In certain ways, some things never change when it comes to the NFL. The Patriots are back in the Super Bowl. Saints fans are whining after a playoff loss like they’re the only fan base in the history of the league that has ever had a bad play go against them. The Eagles are publicly sticking with Carson Wentz despite Nick Foles leading the team to an improbable postseason run. Vikings fans are spending the offseason researching potential offensive line draft picks that the team will likely pass over in April. Time is a flat football circle.
In other ways, the passing of a calendar year in the NFL can feel more like a decade. A year ago today, Vikings fans were only two days removed from being unceremoniously shellacked out of the opportunity to play a Super Bowl in their home stadium. Pat Shurmur was poached to be the Head Coach of the New York Giants next day. Case Keenum, Teddy Bridgewater, and Sam Bradford were all on the roster. Gary Kubiak had been retired for over a year after retiring from the Denver Broncos at the end of the 2016 season. The Vikings were just over two weeks away from signing promising Offensive Coordinator John DeFilippo and just under two months away from signing promising quarterback Kirk Cousins. Despite the crushing defeat in the NFC Championship Game, Mike Zimmer and Rick Spielman were widely lauded for building a team that came so close to the ultimate goal. The pieces were in place to be a serious Super Bowl contender in the 2018 season.
Smash cut to a year later. The outlook for the Minnesota on January 23, 2019 is decidedly less rosy than it was in 2018.
The Vikings are already on their next-next Offensive Coordinator after DeFilippo’s reign lasted all of 14 games. JDF is now in Jacksonville. No-longer-interim OC Kevin Stefanski will look to find a little more consistency than his “three touchdowns or zero first downs in the first quarter, nothing in between” performance from his three-game play calling stint to close the 2018 season.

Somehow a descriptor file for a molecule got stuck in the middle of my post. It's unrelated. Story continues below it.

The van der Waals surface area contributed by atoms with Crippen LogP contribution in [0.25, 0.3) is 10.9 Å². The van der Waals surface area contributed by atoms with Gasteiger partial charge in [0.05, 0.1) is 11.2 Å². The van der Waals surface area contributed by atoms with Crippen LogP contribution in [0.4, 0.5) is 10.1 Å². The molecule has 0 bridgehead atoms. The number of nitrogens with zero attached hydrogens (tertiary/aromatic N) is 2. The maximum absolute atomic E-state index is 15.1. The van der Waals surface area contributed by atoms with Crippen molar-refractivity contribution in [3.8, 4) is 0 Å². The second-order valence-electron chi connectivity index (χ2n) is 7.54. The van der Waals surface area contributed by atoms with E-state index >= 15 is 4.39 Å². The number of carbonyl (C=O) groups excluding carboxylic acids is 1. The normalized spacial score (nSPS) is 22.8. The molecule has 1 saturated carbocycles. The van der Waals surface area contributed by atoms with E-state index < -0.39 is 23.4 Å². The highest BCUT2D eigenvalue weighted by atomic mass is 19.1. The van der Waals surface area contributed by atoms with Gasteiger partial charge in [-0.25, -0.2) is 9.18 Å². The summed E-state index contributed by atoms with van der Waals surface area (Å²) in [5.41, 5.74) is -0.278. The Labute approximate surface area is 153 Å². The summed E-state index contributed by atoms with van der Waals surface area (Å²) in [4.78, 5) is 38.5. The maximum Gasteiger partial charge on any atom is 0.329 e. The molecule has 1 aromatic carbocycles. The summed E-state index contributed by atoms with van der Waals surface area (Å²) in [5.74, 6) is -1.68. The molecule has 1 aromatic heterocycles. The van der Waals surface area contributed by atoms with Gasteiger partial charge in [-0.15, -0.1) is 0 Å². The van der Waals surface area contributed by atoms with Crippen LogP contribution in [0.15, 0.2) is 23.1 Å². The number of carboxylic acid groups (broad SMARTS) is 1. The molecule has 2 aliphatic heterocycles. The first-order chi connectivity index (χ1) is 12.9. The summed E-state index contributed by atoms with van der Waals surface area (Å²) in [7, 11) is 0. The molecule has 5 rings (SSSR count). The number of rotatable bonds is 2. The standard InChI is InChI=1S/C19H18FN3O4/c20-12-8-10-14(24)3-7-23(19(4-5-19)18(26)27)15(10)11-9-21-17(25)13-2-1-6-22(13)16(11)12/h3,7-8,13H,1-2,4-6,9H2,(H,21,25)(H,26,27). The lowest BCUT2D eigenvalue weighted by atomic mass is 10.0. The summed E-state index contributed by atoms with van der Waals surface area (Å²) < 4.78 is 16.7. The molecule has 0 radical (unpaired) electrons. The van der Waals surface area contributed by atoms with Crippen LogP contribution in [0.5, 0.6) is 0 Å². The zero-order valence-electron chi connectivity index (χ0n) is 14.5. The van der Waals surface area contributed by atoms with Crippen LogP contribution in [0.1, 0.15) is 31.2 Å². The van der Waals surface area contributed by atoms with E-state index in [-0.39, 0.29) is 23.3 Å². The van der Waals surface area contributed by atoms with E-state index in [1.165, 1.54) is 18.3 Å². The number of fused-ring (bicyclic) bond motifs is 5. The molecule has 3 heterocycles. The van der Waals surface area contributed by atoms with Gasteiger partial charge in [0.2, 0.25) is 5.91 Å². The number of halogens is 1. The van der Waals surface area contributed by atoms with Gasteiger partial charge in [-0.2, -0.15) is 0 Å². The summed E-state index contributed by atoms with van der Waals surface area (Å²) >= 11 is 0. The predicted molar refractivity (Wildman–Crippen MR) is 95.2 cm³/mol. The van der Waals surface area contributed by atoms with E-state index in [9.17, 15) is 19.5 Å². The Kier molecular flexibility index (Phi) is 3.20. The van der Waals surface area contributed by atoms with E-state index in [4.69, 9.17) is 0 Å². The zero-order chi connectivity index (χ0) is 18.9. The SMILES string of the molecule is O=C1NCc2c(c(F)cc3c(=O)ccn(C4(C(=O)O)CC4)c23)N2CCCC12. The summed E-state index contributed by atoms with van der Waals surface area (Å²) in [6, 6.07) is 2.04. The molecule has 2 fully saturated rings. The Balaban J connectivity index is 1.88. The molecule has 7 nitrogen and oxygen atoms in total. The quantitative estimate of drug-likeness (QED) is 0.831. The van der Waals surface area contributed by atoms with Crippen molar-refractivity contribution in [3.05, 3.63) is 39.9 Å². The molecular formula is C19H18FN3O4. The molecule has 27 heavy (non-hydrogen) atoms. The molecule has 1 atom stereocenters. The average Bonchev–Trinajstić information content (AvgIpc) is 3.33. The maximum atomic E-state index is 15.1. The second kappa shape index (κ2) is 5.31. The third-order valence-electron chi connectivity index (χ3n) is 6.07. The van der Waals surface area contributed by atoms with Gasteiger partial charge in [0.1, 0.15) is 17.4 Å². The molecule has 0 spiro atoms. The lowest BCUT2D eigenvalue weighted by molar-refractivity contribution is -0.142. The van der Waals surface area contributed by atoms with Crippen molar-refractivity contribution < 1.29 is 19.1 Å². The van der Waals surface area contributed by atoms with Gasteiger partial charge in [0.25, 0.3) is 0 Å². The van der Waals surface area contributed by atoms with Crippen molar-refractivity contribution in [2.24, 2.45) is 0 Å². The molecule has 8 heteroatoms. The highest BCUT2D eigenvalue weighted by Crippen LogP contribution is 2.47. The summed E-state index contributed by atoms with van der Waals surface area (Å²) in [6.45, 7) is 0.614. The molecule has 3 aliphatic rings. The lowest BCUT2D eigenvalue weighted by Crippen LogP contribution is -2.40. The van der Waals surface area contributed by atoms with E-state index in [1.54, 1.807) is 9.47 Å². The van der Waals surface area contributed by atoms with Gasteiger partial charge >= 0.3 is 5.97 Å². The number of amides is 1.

Keenum just had a “yeah, that’s probably closer to the Keenum we should have expected” season in Denver. Bradford didn’t even stick around long enough with the Cardinals to garner the Vikings a compensatory pick. And of course, Bridgewater is living the Backup Bike Life in New Orleans.
Kubiak has made his return to the NFL with the Vikings, complete with a totally-not-made-up title of Assistant Head Coach/Senior Offensive Advisor and a cabal of the Denver Mafia.
And last but not least, despite the fact that Cousins has been in Minnesota for all of ten months, his presence has sparked an endless stream of debate that revolves around three groups of numbers:
- His three-year, fully guaranteed $84 million contract;
- The amount of games he has won as a starting quarterback, especially in games of significance and against winning teams; and
- The consistently impressive statistics he has accumulated for the past four seasons.
If you’re a member of the (seemingly growing) faction of Cousins detractors, chances are that most of your arguments will revolve around the first two groups of numbers. If you’re a Cousins apologist, you probably downplay the first two groups, emphasize group #3, and provide context that revolves around a poor offensive line and football being a team game.
Now if you think this article was going to turn into another exhausting Cousins debate, think again. (Besides, you guys already do that in the comments section of every article on this site, regardless of whether the article itself had anything to do with Cousins.) I’m simply using these examples of how much the perspective can change in one season. Entering the 2018 season, we had boundless hope of what the Vikings might accomplish. Sure, they had what seemed like a much tougher schedule, especially on the road. (It was—the Vikings went 3-4-1 on the road and six of their seven losses were to teams that finished in the top twelve of Football Outsiders’ DVOA.) And there were already plenty of reasons to be wary of Cousins, according to Washington fans that were a little too excited to see him go. (He is what he is at this point—a good, not great quarterback that will put up numbers but...crap. I promised you I wasn’t going to turn this into a Cousins debate. Sorry.)
While there has been more churn than an Amish butter farm on the offensive side of the ball over the past several years, the defense has remained surprisingly stable in Minnesota. After spending two seasons digging out of the crater that Leslie Frazier left, the Vikings defense has been in the top four of yards allowed and top eight in defensive DVOA in each of the past three seasons. Not a huge surprise there—after all, Mike Zimmer spent over two decades honing his craft on defense before taking the head gig with the Vikings.